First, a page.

He lives in a quiet neighbourhood with lots of green space. The bicycle tracks meandering through it are perfect for pram walks.

Often he falls asleep as soon as we set off, but when he lies awake, I can see him looking at the sky, and listening to the singing of birds and the rustling of leaves.

I wonder if he is also aware of that special scent of autumn in the air.

How fortunate we are to be able to enjoy our strolls in this peaceful part of the world.

He has suddenly outgrown all of the hats I knit for him, too. So I quickly knit up two new ones, both from patterns in the first Klømpelømpe book.

The first baby cardigan I knit from this book was not a success – the instructions were unclear, the stitch pattern didn’t match up around the raglan armholes, and it turned out far too small. So, I ripped it out and put the book aside disappointed and frustrated.

A visit to a dear cousin of mine made me pick it up again, though. She is mother to 7 and grandmother to the same number, and the proud owner of a stack of Klømpelømpe books. She has knit many items from them for her grandchildren and is very enthusiastic about them.

Her enthusiasm was infectious, so I got the book out again, dug up the yarn left over from a jacket I knit for our grandson, and made the Henry hat.

I was still a bit puzzled by the instructions, but was able to work things out. Based on my earlier experience I made the size for 1-2 years and it fits perfectly.

I also had lots of yarn left over from the Pyrus Blanket I designed myself.

Some of that became the dots in the Henry hat and I had more than enough left for the Knot hat. The Knot hat has two weird antennae knit on to the top that are transformed into an adorable set of knots.

For anyone who hasn’t heard of the Klømpelømpe books yet, they are a series of knitting books from Norway that have been translated into many languages. According to the website Booksfromnorway ‘Klømpelømpe is a Norwegian dialect word from the Western region where the authors come from, and simply is an expression for describing a sweet, little child – a sweetheart.’

The book I’ve knit the hats from has ‘knitting for babies and children’ as its subtitle, and most of the patterns in it are for this age group. But it also contains a few simple accessories for adults as well.

I’m glad these hats turned out well, because everything in the Klømpelømpe books looks incredibly attractive and I’d like to make more from them.

Useful info:

  • The authors’ website can be found here in Norwegian. And a complete list of all the books in Norwegian here. (There is an English website, too, but it’s very limited.)
  • If you’re looking for translations of the books in your own language – the English translations all have ‘Knitting for Little Sweethearts’ in their titles, while most other translations retain the word Klømpelømpe or Klompelompe somewhere in the title.
  • The yarn I used is Drops Merino Extra Fine in colours 01 and 07.
  • The Pyrus Blanket can be found here on Ravelry.

Featherweight Finished

Hello!

Autumn has well and truly arrived here, and with it the need for warm and woolly sweaters, scarves, socks etcetera. And I’ve just finished a light and airy summer cardi! I don’t know how other people do it. I mean, summer is the time for knitting with cool and summery yarns, but that means that summer knits are always finished after the season you’d want to wear them.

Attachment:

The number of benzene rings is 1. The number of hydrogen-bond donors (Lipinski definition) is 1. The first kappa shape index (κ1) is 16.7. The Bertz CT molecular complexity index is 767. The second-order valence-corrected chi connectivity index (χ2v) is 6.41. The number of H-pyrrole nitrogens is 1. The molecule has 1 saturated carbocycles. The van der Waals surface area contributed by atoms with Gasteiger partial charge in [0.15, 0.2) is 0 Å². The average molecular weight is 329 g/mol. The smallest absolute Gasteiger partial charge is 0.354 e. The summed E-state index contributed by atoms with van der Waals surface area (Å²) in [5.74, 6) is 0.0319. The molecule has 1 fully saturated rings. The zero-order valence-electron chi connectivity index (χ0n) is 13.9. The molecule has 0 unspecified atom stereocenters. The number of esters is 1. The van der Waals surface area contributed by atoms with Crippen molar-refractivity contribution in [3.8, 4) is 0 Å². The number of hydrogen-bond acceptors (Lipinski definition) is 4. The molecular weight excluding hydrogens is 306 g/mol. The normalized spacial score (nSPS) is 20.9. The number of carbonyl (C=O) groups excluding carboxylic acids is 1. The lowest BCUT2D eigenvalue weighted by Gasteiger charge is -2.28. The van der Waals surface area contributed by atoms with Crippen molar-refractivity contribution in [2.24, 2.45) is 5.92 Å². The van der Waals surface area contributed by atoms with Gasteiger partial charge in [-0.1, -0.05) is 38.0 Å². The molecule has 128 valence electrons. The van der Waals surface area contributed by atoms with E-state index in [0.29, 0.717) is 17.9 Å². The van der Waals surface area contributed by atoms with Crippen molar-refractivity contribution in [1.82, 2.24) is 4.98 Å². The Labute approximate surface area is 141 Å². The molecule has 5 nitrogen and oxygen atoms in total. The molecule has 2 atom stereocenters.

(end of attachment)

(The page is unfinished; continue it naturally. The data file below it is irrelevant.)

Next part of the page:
The summer cardi I’m talking about is the famous Featherweight Cardigan, designed by Hannah Fettig. It is knit from the top down.

I am the ten-thousand-two-hundred-and-fifty-first knitter to post her Featherweight on Ravelry. And there probably are thousands more who knit it. That’s mind-boggling. Why is it so popular? I can’t speak for others, but for me it’s the elegant silhouette and the use of fine yarn. And most of all the utter simplicity, which makes knitting it into a wonderfully meditative experience.

The only slightly tricky part of Featherweight is picking up the underarm stitches. To prevent large holes, I used the technique explained clearly by The Chilly Dog in this YouTube video. Here is a close-up of the end result – pretty neat, isn’t it?

After I’d finished knitting it, my Featherweight looked terribly frumpy. I was especially worried about the bottom edges of the front bands. So, I soaked it in a non-rinse detergent, laid it out flat on blocking mats, pinned the front bands into place using multi-pronged KnitBlockers, and left it to dry.

That did the trick as you can see on these before-and-after pictures (click on them to enlarge), although the edges are not quite as neat as I would have liked them:

How could I make them neater next time?

The original is very short, almost like a bolero. I lengthened the body by 11.5 cm/4.5” and made the sleeves a little longer, too. Knit in a fine fingering-weight yarn on 3.5 mm/US 4 needles, the knitted fabric is slightly transparent. Here is my Featherweight all finished:

The yarn I used is Knitting for Olive ‘Pure Silk’ in a shade called Ballerina. It is a 100% Bourette Silk (raw silk) yarn with a meterage/yardage of 250 m/273 yds to a 50 gram skein. A big plus is that it’s a butterfly-friendly yarn – the fibres are collected after the silk moths have left the cocoons.

It isn’t the sleek and slithery kind of silk, but matte with a cottony feel. The thread is composed of three very loosely plied strands and is rather splitty. I love the look and feel of this yarn, but its splitty-ness makes it a little harder to knit with.